Cherie Gil explains why playing the role of larger-than-life opera diva Maria Callas is very close to her heart.
“I don’t know what it is in my destiny that I just have to come and meet Maria Callas again,” said Cherie Gil who’s all set to relive the life story of the said legendary opera diva in Terrence McNally’s play Master Class the second time around. “It was the perfect time then, two years ago, because that was when I was undergoing a crisis (her divorce from husband of 14 years violinist Roni Rogoff). I wasn’t secretive about it. Since then so many things have happened. I’ve done four soap operas—I’ve never known where I’ve gotten the energy to do all that. I’ve traveled five times to visit my children). I did a movie with Peque Gallaga and here I am, so proud to say, back in full circle.”
Aside from the fact that she can relate to the joys and sorrows of Maria, the critically-acclaimed actress took on the challenge to inspire her to be better at her craft. “I just came from a soap, Rubi. It was really something that I kind of enjoyed doing, but it was my fourth soap in two years that I really needed something more fiery to awaken my insides to love what I do all over again. These ups and downs, the love that comes and goes, the changes... Just as Callas has always embraced these experiences, I am open to give my all to anything that I do onstage. Not many of you know where it’s coming from, but that's where it’s coming from,” she explained.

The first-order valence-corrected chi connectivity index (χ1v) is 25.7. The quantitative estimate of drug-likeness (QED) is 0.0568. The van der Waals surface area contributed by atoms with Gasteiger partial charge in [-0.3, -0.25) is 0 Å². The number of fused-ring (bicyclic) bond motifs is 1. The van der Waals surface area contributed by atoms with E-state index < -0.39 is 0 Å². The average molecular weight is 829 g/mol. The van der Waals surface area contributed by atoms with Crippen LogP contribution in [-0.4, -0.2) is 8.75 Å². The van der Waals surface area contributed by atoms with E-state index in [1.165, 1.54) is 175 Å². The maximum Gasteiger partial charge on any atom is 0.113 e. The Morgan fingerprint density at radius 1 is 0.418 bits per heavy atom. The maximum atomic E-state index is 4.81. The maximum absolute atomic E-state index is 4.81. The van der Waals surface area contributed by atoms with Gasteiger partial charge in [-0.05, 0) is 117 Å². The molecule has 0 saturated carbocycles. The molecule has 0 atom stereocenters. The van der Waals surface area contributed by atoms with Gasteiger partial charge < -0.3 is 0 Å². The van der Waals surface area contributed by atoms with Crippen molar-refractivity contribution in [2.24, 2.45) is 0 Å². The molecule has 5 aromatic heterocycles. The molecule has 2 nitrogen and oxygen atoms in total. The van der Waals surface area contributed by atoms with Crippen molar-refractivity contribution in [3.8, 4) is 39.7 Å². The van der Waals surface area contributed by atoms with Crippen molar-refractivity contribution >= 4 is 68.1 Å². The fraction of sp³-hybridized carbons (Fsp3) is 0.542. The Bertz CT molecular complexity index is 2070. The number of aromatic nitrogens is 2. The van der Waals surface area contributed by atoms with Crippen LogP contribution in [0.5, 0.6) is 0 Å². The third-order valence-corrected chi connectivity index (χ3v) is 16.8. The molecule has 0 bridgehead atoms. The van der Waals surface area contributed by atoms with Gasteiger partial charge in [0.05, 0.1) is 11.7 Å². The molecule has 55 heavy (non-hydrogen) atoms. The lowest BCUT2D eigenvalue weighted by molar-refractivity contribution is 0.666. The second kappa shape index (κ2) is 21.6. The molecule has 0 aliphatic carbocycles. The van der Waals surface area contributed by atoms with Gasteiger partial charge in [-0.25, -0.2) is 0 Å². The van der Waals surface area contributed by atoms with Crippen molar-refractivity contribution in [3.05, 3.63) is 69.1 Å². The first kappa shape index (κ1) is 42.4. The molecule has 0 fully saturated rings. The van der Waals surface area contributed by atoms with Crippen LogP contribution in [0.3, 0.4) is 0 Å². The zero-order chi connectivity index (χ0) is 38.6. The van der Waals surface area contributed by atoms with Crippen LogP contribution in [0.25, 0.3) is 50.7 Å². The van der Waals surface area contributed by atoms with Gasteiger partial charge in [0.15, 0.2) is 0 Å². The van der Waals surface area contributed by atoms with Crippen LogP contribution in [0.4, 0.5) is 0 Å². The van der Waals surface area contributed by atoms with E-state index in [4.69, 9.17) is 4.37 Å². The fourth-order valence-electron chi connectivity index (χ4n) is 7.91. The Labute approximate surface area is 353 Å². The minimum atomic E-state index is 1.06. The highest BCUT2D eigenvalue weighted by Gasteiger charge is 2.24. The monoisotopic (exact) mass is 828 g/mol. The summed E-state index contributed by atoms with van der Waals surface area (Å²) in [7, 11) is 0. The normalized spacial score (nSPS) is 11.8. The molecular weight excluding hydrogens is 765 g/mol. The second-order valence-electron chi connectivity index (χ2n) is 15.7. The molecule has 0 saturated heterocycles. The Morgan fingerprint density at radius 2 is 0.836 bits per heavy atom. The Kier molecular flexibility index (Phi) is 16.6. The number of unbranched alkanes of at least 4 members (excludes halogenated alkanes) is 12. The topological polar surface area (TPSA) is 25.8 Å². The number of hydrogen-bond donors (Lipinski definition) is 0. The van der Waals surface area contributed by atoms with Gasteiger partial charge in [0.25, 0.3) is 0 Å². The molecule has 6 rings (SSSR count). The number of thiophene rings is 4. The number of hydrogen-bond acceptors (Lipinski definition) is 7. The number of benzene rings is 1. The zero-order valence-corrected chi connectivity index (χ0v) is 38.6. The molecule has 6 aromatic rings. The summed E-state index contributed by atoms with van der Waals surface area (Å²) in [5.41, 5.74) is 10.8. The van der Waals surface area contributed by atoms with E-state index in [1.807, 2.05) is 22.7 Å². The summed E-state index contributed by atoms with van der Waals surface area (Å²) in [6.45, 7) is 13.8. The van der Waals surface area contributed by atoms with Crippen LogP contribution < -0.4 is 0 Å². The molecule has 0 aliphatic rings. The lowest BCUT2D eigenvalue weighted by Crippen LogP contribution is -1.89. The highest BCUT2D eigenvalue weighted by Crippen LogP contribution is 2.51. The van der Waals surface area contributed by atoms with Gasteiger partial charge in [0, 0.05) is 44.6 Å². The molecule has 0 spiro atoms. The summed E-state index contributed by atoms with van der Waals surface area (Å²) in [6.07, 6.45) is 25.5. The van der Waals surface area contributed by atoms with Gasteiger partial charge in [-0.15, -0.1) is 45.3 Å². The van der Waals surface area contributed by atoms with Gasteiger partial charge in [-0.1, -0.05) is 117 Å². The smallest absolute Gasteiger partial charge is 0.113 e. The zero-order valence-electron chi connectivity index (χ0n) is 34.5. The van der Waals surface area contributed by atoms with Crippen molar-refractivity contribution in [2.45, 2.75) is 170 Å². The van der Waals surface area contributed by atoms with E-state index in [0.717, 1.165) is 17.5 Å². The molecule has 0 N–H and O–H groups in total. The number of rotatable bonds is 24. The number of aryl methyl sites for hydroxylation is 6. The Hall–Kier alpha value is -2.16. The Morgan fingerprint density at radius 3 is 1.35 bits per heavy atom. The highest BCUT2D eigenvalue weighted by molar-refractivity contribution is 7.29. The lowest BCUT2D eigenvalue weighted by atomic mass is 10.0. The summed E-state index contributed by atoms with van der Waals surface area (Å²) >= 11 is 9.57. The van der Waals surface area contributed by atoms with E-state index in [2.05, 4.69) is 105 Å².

Cherie claimed that doing Master Class is the most difficult job she ever had to do because being its lead star meant she’s doing 80 percent of the talking and that she can’t afford to make mistakes once she’s on stage. “It’s a lot of memory work. And on top of it, when I do a play with a director as professional as Michael Williams, it’s got to be verbatim, not one word has to be misplaced in the sentence. If I do, he gives me a big spanking with a belt. When we rehearse, he'd encircle all the words I didn’t say and underline those that I said which belongs to a different sentence. So whatever I say on stage is the way it’s written.”
But more than the dramatic musings of Maria about her much-publicized affair with the Greek shipping magnate Aristotle Onassis, Cherie shared that Master Class is a must-see play because everyone who’s passionate about anything can identify with the sacrifices she made for the sake of her art. “I understood a bit of music, I understood what she did. I wanted to emulate her discipline. I failed the first time I did Master Class kasi nag-party pa rin ako. But after this I am going to a transition. Ika nga ni Maria Callas, ‘It’s all about technique, discipline, and mut (German term for courage)!’ I think every actor at any point of their careers have to be able to carry on with sheer nerves.”
Master Class will run at the Carlos P. Romulo Theater, RCBC Plaza with performances from July 29 to 31; August 5 to 8, and August 12 to 15 (Thursdays, Fridays, and Saturdays at 8 pm and Sundays at 4 pm).